AEI released an excellent paper this week by Tanya Marsh and Joseph Norman, “The Impact of Dodd-Frank on Community Banks,” detailing the damage the financial reform bill has inflicted on these important institutions. As the authors explain, the Consumer Financial Protection Bureau (currently the subject of a constitutional challenge I’ve written about) is imposing significant costs on relationship-based banking and threatening the survival of the banks that are vital to our “Main Street” economy.
The study was released on the heels of a Washington Post story by Robert Kaiser detailing how Barney Frank convinced the influential Independent Community Bankers of America — the community bankers’ lobby — to stay on the sidelines during the fight over Dodd-Frank’s passage. The ICBA’s cooperation was secured in exchange for a reduction in FDIC assessments for smaller banks, and a Faustian bargain that did nothing to free those same banks from the CFPB’s oppressive regulatory regime.
Needless to say, the bargain hasn’t worked out so well for community banks. The CFPB tends to encourage standardized financial products — products with pre-determined, not customizable terms, with eligibility that comes from numbers crunching rather than an evaluation of a customer’s complete circumstances. In particular, the CFPB’s excessive regulatory regime ensures this, by prohibiting certain products with customizable terms altogether. Compounding this problem is the CFPB’s ability to prohibit “abusive practices” — how’s that for broad, subjective authority? — which unpredictably lets the CFPB ban certain financial products from being issued by big and small banks alike.
The standardization resulting from Dodd-Frank comes at the expense of the relationship banking model, the preferred model of many community banks. According to James H. McKillop, III, in Congressional testimony for the Independent Community Bankers of America:
Community banks . . . serve rural, small town, and suburban customers and markets that are not comprehensively served by large banks. Our business is based on longstanding relationships in the communities in which we live. We make loans often passed over by the large banks because a community banker’s personal knowledge of the community and the borrower provides firsthand insight into the true credit quality of a loan, in stark contrast to the statistical models used by large banks located in other states and regions. These localized credit decisions, made one-by-one by thousands of community bankers, support small businesses, economic growth, and job creation.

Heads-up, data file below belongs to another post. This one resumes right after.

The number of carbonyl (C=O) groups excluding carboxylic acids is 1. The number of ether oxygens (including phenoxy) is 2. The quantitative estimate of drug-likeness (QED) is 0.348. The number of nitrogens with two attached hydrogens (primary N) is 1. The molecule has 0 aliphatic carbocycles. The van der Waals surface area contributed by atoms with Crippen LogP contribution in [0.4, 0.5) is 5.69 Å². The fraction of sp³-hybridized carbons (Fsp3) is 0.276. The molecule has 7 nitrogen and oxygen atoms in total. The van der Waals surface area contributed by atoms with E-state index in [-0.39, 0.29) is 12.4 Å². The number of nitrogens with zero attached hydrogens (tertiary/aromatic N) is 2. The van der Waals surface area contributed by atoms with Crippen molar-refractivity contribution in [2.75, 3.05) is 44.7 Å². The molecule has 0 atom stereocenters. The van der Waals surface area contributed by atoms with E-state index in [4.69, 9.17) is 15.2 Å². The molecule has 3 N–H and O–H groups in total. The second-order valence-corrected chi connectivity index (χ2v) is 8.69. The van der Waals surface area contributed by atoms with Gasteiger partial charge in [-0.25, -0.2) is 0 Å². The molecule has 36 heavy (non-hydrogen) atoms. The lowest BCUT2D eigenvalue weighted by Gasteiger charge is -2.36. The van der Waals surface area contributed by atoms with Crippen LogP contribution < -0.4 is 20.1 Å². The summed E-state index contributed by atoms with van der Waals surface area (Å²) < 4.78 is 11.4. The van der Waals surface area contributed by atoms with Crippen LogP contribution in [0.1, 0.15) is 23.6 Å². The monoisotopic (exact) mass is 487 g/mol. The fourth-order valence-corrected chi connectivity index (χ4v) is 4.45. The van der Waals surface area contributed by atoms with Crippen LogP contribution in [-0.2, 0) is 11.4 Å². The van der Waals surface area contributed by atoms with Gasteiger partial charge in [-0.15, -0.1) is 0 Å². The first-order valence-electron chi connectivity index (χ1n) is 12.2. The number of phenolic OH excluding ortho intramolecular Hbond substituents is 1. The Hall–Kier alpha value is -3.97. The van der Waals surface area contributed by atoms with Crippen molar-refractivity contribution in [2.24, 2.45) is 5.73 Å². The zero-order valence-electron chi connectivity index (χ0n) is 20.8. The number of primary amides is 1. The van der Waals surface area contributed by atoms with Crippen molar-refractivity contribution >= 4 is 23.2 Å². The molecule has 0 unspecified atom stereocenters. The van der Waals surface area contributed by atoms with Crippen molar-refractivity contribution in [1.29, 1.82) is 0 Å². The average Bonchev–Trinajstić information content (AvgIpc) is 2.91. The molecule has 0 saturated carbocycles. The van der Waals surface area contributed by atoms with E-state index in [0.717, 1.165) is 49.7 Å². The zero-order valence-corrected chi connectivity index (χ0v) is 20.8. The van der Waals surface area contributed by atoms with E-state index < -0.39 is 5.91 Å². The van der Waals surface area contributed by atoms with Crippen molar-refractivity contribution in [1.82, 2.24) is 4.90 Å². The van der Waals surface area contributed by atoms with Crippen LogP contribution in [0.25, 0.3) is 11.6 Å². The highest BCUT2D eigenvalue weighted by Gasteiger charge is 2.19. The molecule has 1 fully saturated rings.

The CFPB’s vast regulatory web also forces community banks to pour money into compliance and away from lending. In Florida, 96 percent of community banks and credit unions “expect to spend considerably more time and money on compliance with new federal regulations over the next three years,” while 64 percent expect to hire new compliance staff and reduce their lending. The State National Bank of Big Spring, Texas, a plaintiff in the Dodd-Frank lawsuit, suspended its entire residential-mortgage division for fear of CFPB liability. Twelve hundred rural US counties would have “severely limited banking access” without community bankers, who also serve other key sectors of our economy:
Community banks provide 48.1 percent of small business loans issued by US banks, 15.7 percent of residential mortgage lending, 43.8 percent of farmland lending, 42.8 percent of farm lending, and 34.7 percent of commercial real estate loans, and they held 20 percent of all retail deposits at US banks as of 2010.
Democrats sold the CFPB as a response to the last financial crisis, and consumers did need a watchdog for protection from predatory lending. However, Marsh and Norman persuasively explain that community banks had little or nothing to do with the major causes of the financial crisis, including subprime lending, securitization, and derivatives. Overall, “total residential mortgage defaults at community banks [made] up only 2 percent of all defaults between 2003 and 2010,” while “[c]ommunity banks participated in only 0.07 percent of residential mortgage securitization activities between 2003 and 2010.”
Nonetheless, the cost of complying with the new regulatory regime will probably drive many of those same community banks out of business, or at least lower the quality and quantity of the services they can offer the customers in their communities. Meanwhile, as I wrote back in February, large banks will continue to rely upon lawyers, lobbyists, and in-house regulatory-compliance divisions to bear their regulatory burden. Which means that one net result of Dodd-Frank will probably be to increase the market share of the megabanks that caused the financial crisis in the first place, at the expense of the kind of banks that were actually behaving responsibly.